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Idra Novey Wins $100,000 Sami Rohr Prize For Jewish Literature For Debut Novel

A dispatch from the awards ceremony with some inspiring Jewish authors

Miranda Cooper
May 04, 2017
Princeton Public Library
Idra Novey.Princeton Public Library

There is no better way spend a Wednesday evening than by sitting in a beautiful museum hall listening to writers discuss Jewish literature—for me, anyway. And the night would be especially noteworthy were it to include a reception featuring wine, babka, and black-and-white cookies. This dream became a reality last night at The Jewish Museum in New York, where author Idra Novey was awarded the Jewish Book Council’s 2017 Sami Rohr Prize for her debut novel Ways to Disappear. And with it, $100,000. The Choice Award ($18,000) went to Daniel Torday, for The Last Flight of Poxl West.

Three runners-up (or “fellows”)—Paul Goldberg for The Yid; Adam Ehrlich Sachs for Inherited Disorders; and Rebecca Schiff for The Bed Moved—received $5,000 apiece, all thanks to the magnanimity of the family of late Jewish literature lover Sami Rohr.

Before these distinctions were announced, all five of the prize’s finalists sat on a panel moderated by Tablet contributor David Wolpe, of Los Angeles’s Sinai Temple, and the audience was treated to a rare glimpse inside the minds of the writers we admire. Because the prize alternates each year between fiction and nonfiction, the books nominated for this year’s prize, in fiction, were published in both 2015 and 2016. The books—four novels and one short story collection (Schiff)—are diverse in style, form, and content: They are about Soviet Jews, literary translators, fathers and sons, young women, dubious war heroes.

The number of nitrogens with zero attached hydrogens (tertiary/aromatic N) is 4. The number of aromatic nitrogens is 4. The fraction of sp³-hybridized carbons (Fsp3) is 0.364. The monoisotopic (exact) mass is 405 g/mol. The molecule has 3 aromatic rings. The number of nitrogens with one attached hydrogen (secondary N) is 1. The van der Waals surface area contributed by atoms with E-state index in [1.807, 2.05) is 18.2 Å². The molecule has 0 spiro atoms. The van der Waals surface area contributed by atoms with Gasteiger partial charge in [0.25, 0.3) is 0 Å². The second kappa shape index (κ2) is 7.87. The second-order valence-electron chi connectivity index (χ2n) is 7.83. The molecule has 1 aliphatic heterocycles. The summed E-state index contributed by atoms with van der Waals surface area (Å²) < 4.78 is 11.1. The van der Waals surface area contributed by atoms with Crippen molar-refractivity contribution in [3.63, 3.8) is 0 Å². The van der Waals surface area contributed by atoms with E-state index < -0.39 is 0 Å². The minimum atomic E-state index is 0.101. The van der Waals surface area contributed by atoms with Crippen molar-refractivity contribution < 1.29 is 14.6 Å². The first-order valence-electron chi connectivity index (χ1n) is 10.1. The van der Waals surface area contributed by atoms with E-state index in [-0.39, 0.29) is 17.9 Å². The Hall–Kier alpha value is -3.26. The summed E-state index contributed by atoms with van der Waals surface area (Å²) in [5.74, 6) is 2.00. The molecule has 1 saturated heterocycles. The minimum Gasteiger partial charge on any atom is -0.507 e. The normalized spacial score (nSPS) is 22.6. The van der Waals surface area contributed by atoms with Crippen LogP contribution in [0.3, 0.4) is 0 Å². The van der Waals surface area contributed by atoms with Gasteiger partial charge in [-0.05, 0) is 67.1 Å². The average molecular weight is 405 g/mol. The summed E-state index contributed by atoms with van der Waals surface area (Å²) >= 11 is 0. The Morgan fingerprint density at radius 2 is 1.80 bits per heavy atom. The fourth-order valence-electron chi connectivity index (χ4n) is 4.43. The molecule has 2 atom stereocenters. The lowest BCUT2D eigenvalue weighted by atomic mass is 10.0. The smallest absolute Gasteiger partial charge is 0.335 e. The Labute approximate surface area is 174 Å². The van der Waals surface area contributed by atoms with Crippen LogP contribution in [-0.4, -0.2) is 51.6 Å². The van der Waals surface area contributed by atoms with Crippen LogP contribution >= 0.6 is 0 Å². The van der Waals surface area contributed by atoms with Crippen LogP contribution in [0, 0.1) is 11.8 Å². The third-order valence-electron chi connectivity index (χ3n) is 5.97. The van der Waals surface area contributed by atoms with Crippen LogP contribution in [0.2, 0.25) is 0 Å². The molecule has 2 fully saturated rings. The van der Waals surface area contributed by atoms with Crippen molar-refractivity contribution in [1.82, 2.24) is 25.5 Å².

The finalists discussed their creative processes (Torday, for instance, discussed being a “sculptor” rather than a “painter” when it came to his writing), how they choose (or are chosen by) their subject matter, how they envision the trajectories of their careers, and—my personal favorite—what is Jewish about their work. They even gave fiction recommendations—Leonard Michaels, Mikhail Bulgakov, Annie Dillard—to the audience members, many of whom immediately took out their pens in order to scribble on their programs the names of authors that were thrown out. (It was an exciting night for Pittsburgh natives such as myself: in addition to Torday’s mention of Dillard, one of Pittsburgh’s brilliant writers, Sachs hails from the great post-industrial city and Novey from its surrounding areas, with her novel partially set there as well.)

The star of the evening, Novey, is mainly a poet and, like the protagonist of her award-winning novel, a literary translator. Torday, the second-place winner, wrote an essay for Tablet about family narratives and myths, and The Last Flight of Poxl West (his first novel–he previously published a novella, The Sensualist), for which he was honored, deals with much this same theme. The Last Flight of Poxl West also earned him the National Jewish Book Award in 2015.

“It was exciting to see how many people came out to support Jewish literature,” newly minted Fellow Rebecca Schiff, who was featured last year on Unorthodox, told me. “I was honored to be nominated for The Bed Moved, and to be in the company of such intellectually engaged and thoughtful writers.”

My own sentiments precisely: It was inspiring to see these five writers, all still in the early stages of their careers, share this particular stage. If they are indeed the heirs of the great Jewish literary tradition, we are in good hands.

Editor’s note: A previous version of this article stated that the Choice award prize is $25,000. It’s $18,000.

Miranda Cooper is an editorial intern at Tablet. Follow her on Twitter here.

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